MICHAEL GLASSMAN (M.ARCH, ’20)
The ribbon cutting went just as planned. “One more,” the photographer called out, motioning for us to hold our pose, but we had all taken one step toward the hole and peered down, transfixed by the red satin ribbon that fell and fell and fell. Fourteen heads and twenty-eight eyes against the early morning sky, looking into the strangeness that was to come. Leaning over the edge my pen slipped out of my shirt pocket and followed suit. I liked that pen.
Back in the office we tried to keep construction on schedule. It was easier said than done given the nature of the project. There are no building codes for semi-real spaces. Finding a contractor was nearly impossible. One of our surveyors was lost for weeks down there. He was fine in the end; the drawings he sent us were just a mess of circles and arrows though. In truth, we had done very few drawings ourselves. Mostly the project manifested itself through writing. And then, almost suddenly, a giant hole in the ground.
Rabbit holes had only been found in nature up to that point, so there really was no blueprint for building one. They called the project biomimicry, but that really wasn’t true. Build a rabbit hole emulating nature and you end up with a dirt-filled dead end. They could have called it metaphorical architecture, but even that belies its true nature. In the rabbit hole, the physical world reabsorbs our architectural metaphors. The built environment realigns with the imaginary.
I sat down in front of my monitor and zoomed into the blackness. Then some more, until paper space gave way to infinite space. I didn’t tell anyone that I had drawn a few extra entrances into the project. I didn’t put them into the schedule either. I did put one under my couch though. I knew that no one would find it; some days I couldn’t even find it myself. In the vast black waters somehow held in that single layer of light given off by the screen, one is robbed of nearly all sensory information, leaving only the contact between finger and mouse. I looked around to ensure that my corner of the office was empty and flew through the black. The hole was still there. I logged off and went home to lie down.
Through the window of the freshly constructed library all you could see were shelves running in to infinity: books and books and books. The building a book, read and re-read. Each book a building, structural and volumetric. Each and every page a rabbit hole. The confluence was almost too much to bear.
My coworker had asked me why the project needed a library, so I asked her why the world needed another hole in the ground. She laughed and we didn’t talk about it again.
In reality the library was the crux of the project, the place where word and deed collided. Rabbit holes could only be written, so we did our best to write a building. I was convinced from the start that in order to succeed we would have to be as rigorous in our metaphors as the engineers in their calculations. It turned out, however, that the misalignments were the project’s saving grace. It was through one such crack, a small gap in the millwork, that I slipped in from the tunnel that originated in my living room. I wandered through the stacks back toward the lobby until I found a door, the sign read “BATHROOM.” I knew that doors rarely lead where they seemed to in the project, but there was little gain in deceiving people about where to find a toilet. The mirrors, however, held no such attachment to veracity. Mirrors in the rabbit hole were not boundaries, throwing the world back at itself, they were permeable. More than that, they pulled the world in. I began to lose myself in the glass, so I yanked back. I evaded the grip of the mirror, but in the push and pull I lost my balance and down the faucet I went.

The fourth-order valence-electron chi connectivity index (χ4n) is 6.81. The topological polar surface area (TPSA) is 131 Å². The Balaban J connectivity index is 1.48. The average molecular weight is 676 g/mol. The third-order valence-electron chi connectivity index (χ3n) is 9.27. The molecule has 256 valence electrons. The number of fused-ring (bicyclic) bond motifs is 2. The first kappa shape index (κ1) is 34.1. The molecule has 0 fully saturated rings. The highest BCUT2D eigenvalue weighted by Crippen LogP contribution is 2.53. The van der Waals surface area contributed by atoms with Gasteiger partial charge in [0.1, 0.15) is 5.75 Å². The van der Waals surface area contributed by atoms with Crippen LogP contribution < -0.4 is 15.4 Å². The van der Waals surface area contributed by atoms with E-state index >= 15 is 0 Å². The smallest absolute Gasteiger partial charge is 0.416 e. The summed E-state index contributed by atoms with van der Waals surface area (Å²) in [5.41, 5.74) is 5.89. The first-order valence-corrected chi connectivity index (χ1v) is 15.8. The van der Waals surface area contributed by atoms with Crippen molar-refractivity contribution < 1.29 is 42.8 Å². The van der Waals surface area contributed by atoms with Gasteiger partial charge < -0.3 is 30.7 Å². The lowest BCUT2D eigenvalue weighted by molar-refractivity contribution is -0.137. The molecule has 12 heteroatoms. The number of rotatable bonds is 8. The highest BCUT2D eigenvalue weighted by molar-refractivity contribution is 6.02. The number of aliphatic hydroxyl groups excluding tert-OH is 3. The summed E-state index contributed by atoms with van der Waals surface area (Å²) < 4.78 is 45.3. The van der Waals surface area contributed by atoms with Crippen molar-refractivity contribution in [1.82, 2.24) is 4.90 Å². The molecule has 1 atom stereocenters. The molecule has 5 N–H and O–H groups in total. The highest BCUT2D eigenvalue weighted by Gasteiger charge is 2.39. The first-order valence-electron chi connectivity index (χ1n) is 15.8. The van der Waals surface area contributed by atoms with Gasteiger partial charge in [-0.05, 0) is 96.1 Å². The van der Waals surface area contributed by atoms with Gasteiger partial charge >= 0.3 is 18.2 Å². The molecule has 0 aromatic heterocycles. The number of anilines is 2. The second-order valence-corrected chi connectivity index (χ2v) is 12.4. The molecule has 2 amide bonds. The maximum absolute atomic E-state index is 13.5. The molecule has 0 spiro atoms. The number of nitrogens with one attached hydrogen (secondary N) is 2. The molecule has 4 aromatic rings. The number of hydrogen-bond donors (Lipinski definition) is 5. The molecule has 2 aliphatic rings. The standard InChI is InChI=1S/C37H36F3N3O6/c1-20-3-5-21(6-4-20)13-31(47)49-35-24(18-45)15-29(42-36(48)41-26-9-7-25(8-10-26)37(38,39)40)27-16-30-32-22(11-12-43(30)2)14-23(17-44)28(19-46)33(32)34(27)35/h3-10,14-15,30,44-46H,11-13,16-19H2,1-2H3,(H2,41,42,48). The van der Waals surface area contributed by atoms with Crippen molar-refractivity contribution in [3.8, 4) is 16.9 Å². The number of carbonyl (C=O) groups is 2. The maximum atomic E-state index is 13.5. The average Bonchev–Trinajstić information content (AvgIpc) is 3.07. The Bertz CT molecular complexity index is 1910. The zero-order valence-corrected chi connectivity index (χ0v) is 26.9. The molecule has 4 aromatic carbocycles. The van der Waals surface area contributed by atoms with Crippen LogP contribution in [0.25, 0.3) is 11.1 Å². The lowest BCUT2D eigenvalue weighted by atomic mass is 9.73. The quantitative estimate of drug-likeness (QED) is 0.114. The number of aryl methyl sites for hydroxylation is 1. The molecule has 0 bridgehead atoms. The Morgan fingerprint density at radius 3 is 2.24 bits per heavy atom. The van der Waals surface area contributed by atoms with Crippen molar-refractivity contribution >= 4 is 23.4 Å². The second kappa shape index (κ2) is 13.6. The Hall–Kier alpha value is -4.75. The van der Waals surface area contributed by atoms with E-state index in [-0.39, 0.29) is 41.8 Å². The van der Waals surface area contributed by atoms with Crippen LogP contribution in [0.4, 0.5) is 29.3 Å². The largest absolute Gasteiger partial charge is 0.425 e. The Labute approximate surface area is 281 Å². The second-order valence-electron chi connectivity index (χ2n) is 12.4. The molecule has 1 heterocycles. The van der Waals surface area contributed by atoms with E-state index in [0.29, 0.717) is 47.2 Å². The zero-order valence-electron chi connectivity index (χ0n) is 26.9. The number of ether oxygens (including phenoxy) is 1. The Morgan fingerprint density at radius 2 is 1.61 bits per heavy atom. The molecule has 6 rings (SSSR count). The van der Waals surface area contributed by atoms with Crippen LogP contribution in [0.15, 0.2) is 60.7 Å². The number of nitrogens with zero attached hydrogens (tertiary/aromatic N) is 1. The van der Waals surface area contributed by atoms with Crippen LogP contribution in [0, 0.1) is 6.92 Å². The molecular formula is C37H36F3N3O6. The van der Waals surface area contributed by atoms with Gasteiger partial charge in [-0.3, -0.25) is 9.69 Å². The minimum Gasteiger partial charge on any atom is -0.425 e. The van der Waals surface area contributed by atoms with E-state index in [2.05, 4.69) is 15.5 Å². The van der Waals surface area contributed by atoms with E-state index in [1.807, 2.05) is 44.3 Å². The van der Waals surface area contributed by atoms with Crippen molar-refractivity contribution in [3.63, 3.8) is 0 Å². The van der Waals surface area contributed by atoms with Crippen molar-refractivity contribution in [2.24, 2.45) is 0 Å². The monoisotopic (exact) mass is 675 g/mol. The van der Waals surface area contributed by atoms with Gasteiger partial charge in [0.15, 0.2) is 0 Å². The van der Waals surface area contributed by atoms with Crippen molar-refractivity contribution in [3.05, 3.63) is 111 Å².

When I came out the other side of the rough plumbing, my ears drums started to itch. My ears always start to itch when I’ve strayed too far from home. I looked down at my feet; the hole went on and on. I look up toward the top; the hole went on and on. I halted my downward climb and had a seat against the side of the shaft. I reached into my bag to pull out the sandwich I’d packed when something sanguine and satin draped itself around my shoulders. I had no idea how it got there, but I knew exactly where it lead. I gave it a tug and began to follow it back to the surface.
Outside the light was dim. The buildings on the other side of the park appeared stoic and well-proportioned through the fog. I looked back into the hole and thought of my pen; I never did find it. I let the ribbon slip from my hands and watched it drift back into the strangeness that we had built.